Here, people, is the recreated post from yesterday afternoon, the one that vanished into the blogosphere, headed for parts unknown. Perhaps it is not as eloquent as the original was -- I warned in an earlier post that it was a cheap knockoff!
I have three lovely children, thank G-d, but I do not like to talk about them too much. No, it doesn't have to do with "ayin harah" but it has everything to do with not liking to brag...about anything! Once in a while, I offer up some story of an antic or some witticism spoken by one of the three -- people, as evidenced, always appreciate a good story about a child -- but generally I don't. Yes, I'll praise them to their faces, or even to their teachers and grandparents, but I'm not interested to sit and compare notes with friends/strangers/sisters-in-law about the trio's accomplishments.
But I will dedicate this post to my seven-year-old daughter. For the most part she is a lovely child, a delicate and fine child. But sometimes we've considered changing her name to REVA because of her desire to be argumentative and feisty. I didn't know that PMS can kick in at his young age! Poopoopoo, she is a pretty little girl with crystalline-blue eyes that draw people in (when she was an infant and just a few weeks old, a male friend warned us to sign her up for a life in a convent: that's how attractive her eyes are), and with her smattering of faint freckles across the bridge of her nose, there's a wholesome, natural look to her. Perhaps there's a Ralph Lauren print ad in her future...? Any agents out there?
This child has more fine art talent in her little finger than I have in my whole hand. What a pleasure it's been to watch her artistic renderings develop over time. I used to watch her progress in kindergarten from the beginning of one week until the end of the week. At the week's onset, she'd be drawing stick figures. By week's end, those stick figures were lucky to have detailed additions to their "wardrobes" and "facial features"!
It's the details that are astounding...and upon first examining her "portfolio"--read: countless of scrap papers lying all over the house -- one does not see the details. But look a little longer, and you're amazed at what's she's depicted.
A couple of examples:
Two weeks ago, she was at the kitchen table drawing a ballerina, and I was at the sink washing dishes. She began to talk to me about ballet slippers and I listened with half an ear as she continued to talk and draw. The next morning, when I looked down at the picture that had been abandoned on the table, I indeed could see a beautiful ballerina there, and my daughter had also drawn ballet slippers...but not just any kind of plain, flat ballet slippers. She drew Giselle-like ballet slippers with ribbons running up and around the legs.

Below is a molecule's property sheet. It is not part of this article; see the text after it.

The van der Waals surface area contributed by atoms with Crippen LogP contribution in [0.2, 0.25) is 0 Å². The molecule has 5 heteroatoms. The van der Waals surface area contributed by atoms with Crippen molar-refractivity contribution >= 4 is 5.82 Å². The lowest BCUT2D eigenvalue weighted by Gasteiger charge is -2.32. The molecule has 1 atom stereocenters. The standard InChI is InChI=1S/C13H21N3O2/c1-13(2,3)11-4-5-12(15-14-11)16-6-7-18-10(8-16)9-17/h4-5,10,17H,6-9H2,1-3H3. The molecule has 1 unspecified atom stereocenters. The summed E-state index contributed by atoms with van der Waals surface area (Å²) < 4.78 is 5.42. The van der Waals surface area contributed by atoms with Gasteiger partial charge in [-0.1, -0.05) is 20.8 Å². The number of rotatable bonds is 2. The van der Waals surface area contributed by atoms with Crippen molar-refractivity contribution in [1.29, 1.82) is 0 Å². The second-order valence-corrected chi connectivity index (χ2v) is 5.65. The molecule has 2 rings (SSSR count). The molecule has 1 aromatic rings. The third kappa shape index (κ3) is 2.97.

A few weeks before that, I told her to make a picture for someone at work, a designer from the art department. All I told her was that he has two teenage daughters. She chose to do a pen-and-ink "tchikchuk" (Hebrew for "extremely quickly"), and I thanked her for it and told her I'd give it to the designer the next day. I had it on the seat next to me in the car and when I finally parked and moved to get out of the car, I looked closely at the drawing. She'd drawn a baseball cap on the designer, a bikini on his wife, one-piece bathing suits on his daughters and in between each of them was a surfboard, stuck in sand, with the ocean waves behind them. All this in pen-and-ink.
Granted, her drawing and love for drawing works for and against her. While she should be doing homework, she's doing portraits of the family and displays them in her gallery: on the refrigerator door. When I tell her to stop drawing and start doing schoolwork, she pacifies me, "Mummy, it's a picture of you!"
And when she hands me these pictures, I'm most flattered. I've got on very funky clothing (I don't even own any funky clothes). I have great hairstyles, and pouty lips, which are always smiling. I have long and beautiful Maybelline-like eyelashes. But best of all, I'm skinny!!!
I do hope that this daughter of mine will continue to grow in and develop her artistic abilities for many years to come. After all, I could stand to have countless more of those "I'm skinny" portraits hanging in my gallery!